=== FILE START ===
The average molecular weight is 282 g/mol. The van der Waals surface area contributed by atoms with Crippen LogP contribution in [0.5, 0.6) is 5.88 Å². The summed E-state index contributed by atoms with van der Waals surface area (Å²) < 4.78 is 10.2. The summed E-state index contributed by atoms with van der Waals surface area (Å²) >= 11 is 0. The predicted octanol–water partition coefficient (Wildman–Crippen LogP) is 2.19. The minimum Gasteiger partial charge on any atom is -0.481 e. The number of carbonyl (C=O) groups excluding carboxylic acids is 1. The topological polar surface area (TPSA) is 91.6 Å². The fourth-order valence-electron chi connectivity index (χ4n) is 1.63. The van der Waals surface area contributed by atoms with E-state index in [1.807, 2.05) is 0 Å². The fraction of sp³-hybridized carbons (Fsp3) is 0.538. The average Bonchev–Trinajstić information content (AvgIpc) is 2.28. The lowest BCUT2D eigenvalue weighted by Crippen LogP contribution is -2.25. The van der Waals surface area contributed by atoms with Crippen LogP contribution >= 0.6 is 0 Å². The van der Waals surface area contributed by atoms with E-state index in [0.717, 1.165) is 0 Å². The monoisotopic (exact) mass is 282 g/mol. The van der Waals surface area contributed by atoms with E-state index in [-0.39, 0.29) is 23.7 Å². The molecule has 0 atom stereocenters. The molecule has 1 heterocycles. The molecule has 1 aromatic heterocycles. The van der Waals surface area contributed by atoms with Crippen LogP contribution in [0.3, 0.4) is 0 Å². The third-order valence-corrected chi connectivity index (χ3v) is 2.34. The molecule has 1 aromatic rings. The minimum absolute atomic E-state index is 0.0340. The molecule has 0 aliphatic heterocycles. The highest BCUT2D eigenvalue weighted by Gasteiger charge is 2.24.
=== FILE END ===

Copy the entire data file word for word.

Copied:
The average molecular weight is 282 g/mol. The van der Waals surface area contributed by atoms with Crippen LogP contribution in [0.5, 0.6) is 5.88 Å². The summed E-state index contributed by atoms with van der Waals surface area (Å²) < 4.78 is 10.2. The summed E-state index contributed by atoms with van der Waals surface area (Å²) >= 11 is 0. The predicted octanol–water partition coefficient (Wildman–Crippen LogP) is 2.19. The minimum Gasteiger partial charge on any atom is -0.481 e. The number of carbonyl (C=O) groups excluding carboxylic acids is 1. The topological polar surface area (TPSA) is 91.6 Å². The fourth-order valence-electron chi connectivity index (χ4n) is 1.63. The van der Waals surface area contributed by atoms with E-state index in [1.807, 2.05) is 0 Å². The fraction of sp³-hybridized carbons (Fsp3) is 0.538. The average Bonchev–Trinajstić information content (AvgIpc) is 2.28. The lowest BCUT2D eigenvalue weighted by Crippen LogP contribution is -2.25. The van der Waals surface area contributed by atoms with Crippen LogP contribution >= 0.6 is 0 Å². The van der Waals surface area contributed by atoms with E-state index in [0.717, 1.165) is 0 Å². The monoisotopic (exact) mass is 282 g/mol. The van der Waals surface area contributed by atoms with E-state index in [-0.39, 0.29) is 23.7 Å². The molecule has 0 atom stereocenters. The molecule has 1 heterocycles. The molecule has 1 aromatic heterocycles. The van der Waals surface area contributed by atoms with Crippen LogP contribution in [0.3, 0.4) is 0 Å². The third-order valence-corrected chi connectivity index (χ3v) is 2.34. The molecule has 1 aromatic rings. The minimum absolute atomic E-state index is 0.0340. The molecule has 0 aliphatic heterocycles. The highest BCUT2D eigenvalue weighted by Gasteiger charge is 2.24.